Scope for progressive tariff in power sector

To ensure the poor are not unduly burdened by excessive power tariff, discoms could consider progressivity in fixing tariffs while also making them simple and transparent, the Economic Survey has said.

Progressivity, a method through which rate is fixed proportionate to the increase in consumption, would indeed ensure no one is made to bear the burden.

To reduce burden on poor
"Progressivity in tariff rates is to reduce burden on the poor without unduly burdening the rich. India's domestic power tariff schedules have greater scope for progressivity," the Economic Survey tabled in Parliament on Friday said.

Those with high power consumption would subsidise rates for those consuming low, allowing cross-subsidisation to take place within the residential consumers, it pointed out.

On progressivity in tariff, the Survey said: "States and their regulators will have a key role to play with helpful facilitation from the Centre. The power sector is a perfect crucible for making effective co-operative competitive federalism experiment, that is now India."
The Survey suggested that  industry can use excess power generation capacity through open access to push for Make in India.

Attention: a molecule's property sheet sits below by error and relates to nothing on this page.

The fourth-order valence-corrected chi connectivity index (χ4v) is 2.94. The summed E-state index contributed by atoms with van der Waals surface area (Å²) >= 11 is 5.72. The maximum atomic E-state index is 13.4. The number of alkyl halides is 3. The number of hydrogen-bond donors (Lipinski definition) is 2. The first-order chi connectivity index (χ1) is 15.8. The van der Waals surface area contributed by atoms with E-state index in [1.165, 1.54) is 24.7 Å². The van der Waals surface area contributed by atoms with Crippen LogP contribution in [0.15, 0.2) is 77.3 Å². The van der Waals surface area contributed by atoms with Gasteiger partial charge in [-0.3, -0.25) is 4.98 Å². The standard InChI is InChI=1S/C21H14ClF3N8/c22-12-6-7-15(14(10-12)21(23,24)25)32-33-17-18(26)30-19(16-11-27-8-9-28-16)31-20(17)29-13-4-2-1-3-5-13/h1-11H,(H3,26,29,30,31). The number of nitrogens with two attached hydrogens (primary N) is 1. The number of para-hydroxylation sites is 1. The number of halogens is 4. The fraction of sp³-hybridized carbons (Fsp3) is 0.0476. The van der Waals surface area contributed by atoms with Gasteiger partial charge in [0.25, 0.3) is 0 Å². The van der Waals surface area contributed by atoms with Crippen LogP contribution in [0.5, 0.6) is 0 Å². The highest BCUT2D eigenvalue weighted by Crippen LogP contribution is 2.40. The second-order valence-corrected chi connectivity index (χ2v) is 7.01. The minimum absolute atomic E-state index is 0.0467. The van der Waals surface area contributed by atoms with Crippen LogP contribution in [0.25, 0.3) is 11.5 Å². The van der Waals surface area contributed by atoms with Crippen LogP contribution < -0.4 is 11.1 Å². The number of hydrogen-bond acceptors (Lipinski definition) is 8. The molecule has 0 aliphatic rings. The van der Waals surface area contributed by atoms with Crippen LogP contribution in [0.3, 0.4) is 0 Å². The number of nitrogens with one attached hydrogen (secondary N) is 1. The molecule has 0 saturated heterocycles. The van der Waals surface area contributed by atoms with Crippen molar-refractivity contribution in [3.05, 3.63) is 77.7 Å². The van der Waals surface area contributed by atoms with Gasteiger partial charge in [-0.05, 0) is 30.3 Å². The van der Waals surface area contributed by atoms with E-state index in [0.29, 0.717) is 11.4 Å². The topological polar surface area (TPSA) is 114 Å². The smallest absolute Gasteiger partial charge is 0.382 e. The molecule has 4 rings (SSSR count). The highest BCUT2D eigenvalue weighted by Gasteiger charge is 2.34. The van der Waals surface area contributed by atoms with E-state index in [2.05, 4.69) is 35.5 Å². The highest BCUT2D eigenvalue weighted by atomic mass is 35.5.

Under the Electricity Act 2003, Open Access (OA) policy allows consumers above 1 MW electricity load to procure power directly from the market. States are said to have placed significant curbs on the policy.

Noting that the power sector has made significant strides in the last two years through record generation and reform of discoms, the Survey said the new paradigm of power surplus would set the stage for continuing reforms introduced by the government  for the past two years.

Reforms would make India ‘one market’ in power and ease burden on industry to make them internationally competitive as envisaged by Make in India, the Survey further added.

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